Brandon Erickson, P.E., S.E., Structural Engineer
Case Synopsis: The plaintiff, a teenage boy, was preparing for practice with his high school wrestling team when he suffered a serious injury to his arm. The injury occurred while he and his teammates were moving wrestling mats, which were rolled and stacked in the school cafeteria when not in use. In the course of endeavoring to move the top-most rolled mat, the plaintiff’s arm broke through one of the adjacent windows causing permanent damage to his arm.
Expert Analysis: In his deposition the plaintiff claimed to have only “touched” the glass window, which then reportedly shattered and broke, allowing his arm to be cut on the shards of glass as it passed through the plane of the broken window. An examination of the window wall revealed that the glass used in the windows was annealed, not tempered glass (often referred to as safety glass). Plaintiff’s counsel argued the presence of safety glass would have prevented injury to his client. The school’s defense counsel argued that notwithstanding the presence of annealed glass, the window would not have broken under the conditions described by the plaintiff, suggesting that instead the plaintiff was “roughhousing” while leveraged against the window to move the mat. Defense counsel requested a structural engineering analysis of the window system to quantify the force required to cause the glass panes to break.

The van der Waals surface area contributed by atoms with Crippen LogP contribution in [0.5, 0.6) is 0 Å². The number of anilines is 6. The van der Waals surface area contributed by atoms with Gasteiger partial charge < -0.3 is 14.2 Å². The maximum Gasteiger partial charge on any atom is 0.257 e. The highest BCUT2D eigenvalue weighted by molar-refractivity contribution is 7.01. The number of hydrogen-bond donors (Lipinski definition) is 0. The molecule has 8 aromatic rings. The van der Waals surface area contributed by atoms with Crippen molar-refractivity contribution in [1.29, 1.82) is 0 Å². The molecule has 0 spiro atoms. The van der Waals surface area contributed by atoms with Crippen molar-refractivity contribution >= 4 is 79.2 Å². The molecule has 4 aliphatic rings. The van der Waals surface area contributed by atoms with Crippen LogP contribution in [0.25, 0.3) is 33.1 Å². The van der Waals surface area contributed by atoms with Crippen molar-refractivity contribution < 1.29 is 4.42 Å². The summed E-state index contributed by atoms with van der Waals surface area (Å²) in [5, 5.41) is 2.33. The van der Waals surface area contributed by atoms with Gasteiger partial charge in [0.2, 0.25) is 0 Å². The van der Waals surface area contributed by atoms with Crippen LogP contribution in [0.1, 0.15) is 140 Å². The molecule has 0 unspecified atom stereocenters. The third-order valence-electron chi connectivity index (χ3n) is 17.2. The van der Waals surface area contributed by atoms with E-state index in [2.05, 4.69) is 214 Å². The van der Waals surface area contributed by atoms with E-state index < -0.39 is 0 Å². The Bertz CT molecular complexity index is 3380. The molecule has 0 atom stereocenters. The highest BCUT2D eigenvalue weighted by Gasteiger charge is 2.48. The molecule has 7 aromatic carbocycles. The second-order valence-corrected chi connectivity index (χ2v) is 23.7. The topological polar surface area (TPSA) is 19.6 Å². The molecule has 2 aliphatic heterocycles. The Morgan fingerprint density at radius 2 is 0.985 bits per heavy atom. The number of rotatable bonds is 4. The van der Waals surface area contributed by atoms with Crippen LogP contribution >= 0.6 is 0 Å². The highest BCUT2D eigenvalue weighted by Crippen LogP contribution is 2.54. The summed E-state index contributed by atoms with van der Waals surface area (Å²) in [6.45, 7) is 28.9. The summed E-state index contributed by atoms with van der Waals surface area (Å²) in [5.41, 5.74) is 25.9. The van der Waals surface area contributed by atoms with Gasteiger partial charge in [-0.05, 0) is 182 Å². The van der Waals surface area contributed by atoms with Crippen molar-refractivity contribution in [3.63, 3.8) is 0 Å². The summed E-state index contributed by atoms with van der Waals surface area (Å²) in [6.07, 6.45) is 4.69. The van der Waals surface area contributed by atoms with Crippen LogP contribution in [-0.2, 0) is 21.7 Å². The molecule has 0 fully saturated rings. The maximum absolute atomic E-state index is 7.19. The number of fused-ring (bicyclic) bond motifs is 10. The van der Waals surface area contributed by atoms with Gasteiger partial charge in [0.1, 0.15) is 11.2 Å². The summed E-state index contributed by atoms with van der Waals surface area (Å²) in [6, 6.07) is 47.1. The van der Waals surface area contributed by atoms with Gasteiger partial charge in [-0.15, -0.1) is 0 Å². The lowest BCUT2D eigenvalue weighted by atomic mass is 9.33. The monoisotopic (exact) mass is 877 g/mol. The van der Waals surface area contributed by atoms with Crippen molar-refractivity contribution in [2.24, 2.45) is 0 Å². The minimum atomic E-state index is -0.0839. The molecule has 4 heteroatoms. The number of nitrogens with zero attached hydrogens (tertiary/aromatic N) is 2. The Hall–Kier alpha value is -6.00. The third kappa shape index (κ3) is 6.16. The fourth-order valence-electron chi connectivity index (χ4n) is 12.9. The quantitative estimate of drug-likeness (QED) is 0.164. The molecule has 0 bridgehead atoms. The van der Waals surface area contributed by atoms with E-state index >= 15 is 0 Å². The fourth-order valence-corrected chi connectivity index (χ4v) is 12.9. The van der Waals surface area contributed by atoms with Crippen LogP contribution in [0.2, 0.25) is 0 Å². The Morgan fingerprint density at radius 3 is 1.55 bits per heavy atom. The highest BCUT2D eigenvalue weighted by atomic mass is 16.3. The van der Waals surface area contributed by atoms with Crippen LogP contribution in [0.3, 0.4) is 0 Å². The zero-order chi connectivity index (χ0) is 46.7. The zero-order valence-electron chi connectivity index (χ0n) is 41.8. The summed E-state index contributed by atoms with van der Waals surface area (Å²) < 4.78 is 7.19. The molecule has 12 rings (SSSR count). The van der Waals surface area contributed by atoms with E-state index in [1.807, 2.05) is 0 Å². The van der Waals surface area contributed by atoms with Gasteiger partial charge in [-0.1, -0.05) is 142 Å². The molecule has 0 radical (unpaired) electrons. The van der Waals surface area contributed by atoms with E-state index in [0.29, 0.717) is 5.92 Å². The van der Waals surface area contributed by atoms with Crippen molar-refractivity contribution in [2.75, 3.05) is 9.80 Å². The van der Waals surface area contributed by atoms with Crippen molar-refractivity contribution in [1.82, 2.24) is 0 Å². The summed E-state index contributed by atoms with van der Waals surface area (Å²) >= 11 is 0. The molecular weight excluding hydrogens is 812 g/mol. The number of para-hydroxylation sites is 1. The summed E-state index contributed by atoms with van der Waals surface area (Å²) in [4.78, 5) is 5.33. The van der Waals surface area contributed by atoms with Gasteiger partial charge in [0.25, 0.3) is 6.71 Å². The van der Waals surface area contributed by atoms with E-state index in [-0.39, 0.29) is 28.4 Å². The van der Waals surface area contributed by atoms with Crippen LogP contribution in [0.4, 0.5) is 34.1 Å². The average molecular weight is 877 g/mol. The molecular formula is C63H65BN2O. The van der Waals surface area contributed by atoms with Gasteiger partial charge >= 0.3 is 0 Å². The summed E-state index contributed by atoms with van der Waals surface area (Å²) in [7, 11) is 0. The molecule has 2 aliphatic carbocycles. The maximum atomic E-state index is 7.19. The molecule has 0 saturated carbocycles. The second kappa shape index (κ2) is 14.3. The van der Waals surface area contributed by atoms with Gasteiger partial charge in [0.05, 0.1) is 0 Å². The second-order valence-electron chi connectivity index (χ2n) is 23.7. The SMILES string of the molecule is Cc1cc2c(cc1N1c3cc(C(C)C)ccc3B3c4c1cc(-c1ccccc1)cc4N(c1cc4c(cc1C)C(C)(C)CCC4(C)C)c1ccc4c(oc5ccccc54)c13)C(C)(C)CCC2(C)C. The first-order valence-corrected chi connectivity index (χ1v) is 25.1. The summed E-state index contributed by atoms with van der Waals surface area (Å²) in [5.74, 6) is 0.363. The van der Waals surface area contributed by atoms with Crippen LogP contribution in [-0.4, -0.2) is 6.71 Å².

Fortunately, the remaining original windows in the cafeteria wall were still intact and available for diagnostic testing. A custom-designed and constructed testing mechanism was conceived and employed to quantify the breaking strength of the windows. All elements were precisely replicated to the same conditions that occurred during the incident, including a prosthetic hand and testing apparatus to move it with similar force and angle. Prior to conducting the physical tests on the windows, engineering calculations were performed to predict the force at which the windows would break. The calculations were based upon the material properties of the glass chards collected from the broken window, which was deemed identical to the unbroken windows that were tested. These calculations served as a means of comparison with the forthcoming test data, and aided in the development of the testing mechanism to ensure it was capable of delivering sufficient force to the windows.